ILAM, Oct 31: European tea traders are demanding Nepali tea in large quantities after disruption of their import from Darjeeling due to ongoing Gorkhaland movement. A team of 10 European businessmen were in a three-week visit to Ilam and Dhankuta districts in eastern Nepal to order tea for next year.
The business team from Gschwendner Company of Germany visited Gorkha Tea Estate (GTE) and Himalayan Shangri-La Tea Producers Pvt Ltd (HSTPPL) of Ilam and Gurasey Tea Industry (GTI) in Dhankuta.
Many European traders had bought high-quality organic tea from Nepal in this year too as Darjeeling was on strike for 104 days with a demand for a separate Gorkhaland state during the prime season.
"Organic tea of Ilam and other hilly districts of Nepal with environment similar to Darjeeling has now become the choice for foreign tea traders," said Udaya Chapagain, the promoter of GTE. "The foreign traders want to import tea from Nepal because our tea is better than that of Darjeeling since tea is produced from young bushes in Nepal," he added.
According to Chapagain, the demand of tea from Europeans for the coming year is beyond the production capacity of Nepali tea producers. He said that foreign traders are, however, not willing to buy tea other than organic tea which is produced in very little amount in Nepal.
“Our factory has already produced 50,000 kilograms of tea this year and we expect to produce an additional quantity of 10,000 kilograms in the next two weeks. Our outputs are lower this year due to fog and incessant rainfall,” he shared.
Kamal Mainali, promoter of HSTPPL, also agrees with Chapagain.
“Nepali tea is gaining the market in a high pace because of downfall of tea produced in Darjeeling. Tea production is highly weather-dependent, so we are not sure about the amount of tea we will be providing them next year,” said Mainali.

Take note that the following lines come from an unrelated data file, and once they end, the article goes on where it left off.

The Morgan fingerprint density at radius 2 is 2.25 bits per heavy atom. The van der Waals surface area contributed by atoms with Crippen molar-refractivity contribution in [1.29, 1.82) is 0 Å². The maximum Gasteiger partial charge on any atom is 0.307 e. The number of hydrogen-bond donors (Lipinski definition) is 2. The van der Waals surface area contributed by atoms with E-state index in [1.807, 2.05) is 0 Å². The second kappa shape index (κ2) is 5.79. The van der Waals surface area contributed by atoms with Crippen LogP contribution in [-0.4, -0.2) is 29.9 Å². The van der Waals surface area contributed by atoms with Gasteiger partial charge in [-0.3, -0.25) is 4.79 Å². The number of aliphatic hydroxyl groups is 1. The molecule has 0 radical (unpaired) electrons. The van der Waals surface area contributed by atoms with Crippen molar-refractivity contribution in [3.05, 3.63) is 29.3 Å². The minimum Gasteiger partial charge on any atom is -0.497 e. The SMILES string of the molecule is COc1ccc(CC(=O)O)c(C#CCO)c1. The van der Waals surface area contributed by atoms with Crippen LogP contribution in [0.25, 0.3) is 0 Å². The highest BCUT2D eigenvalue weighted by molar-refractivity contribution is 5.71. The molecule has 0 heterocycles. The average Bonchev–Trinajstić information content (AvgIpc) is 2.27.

Maipokhari Tea Industry (MTI) is also struggling to meet the demand. It has received demand of 50,000 kilograms of tea while it has the capacity to produce only 5,000 kilograms, said Sharad Subba, promoter of MTI.
The unrest in Darjeeling has not only increased the demand for Nepali tea, it has also helped to push up the price for tea farmers, according to Nepali traders.
“Demand as well as the price offered to Nepali tea has increased due to the unrest in Darjeeling and accordingly we paid an extra amount of Rs 17 per kilogram to the farmers this year,” said HSTPP's Mainali.
Traders also underline the need to enhance the quality for Nepal's tea to get better price abroad.
“The demand for high quality tea is always high in the foreign market. Nepali tea can get a very handsome price in the foreign market if we put our efforts on uplifting the quality and quantity of our outputs,” added Subba.
According to Nepal Tea and Coffee Development Board (NTCDB), 24.2 million kilogram tea was produced in the Fiscal Year 2015/16. Out of the total production, 5.8 million kilogram was orthodox tea while 18.4 million kilogram was CTC tea. Only 300,000 kilogram of orthodox tea was organic out of the total output, according to estimates provided by the industrialists.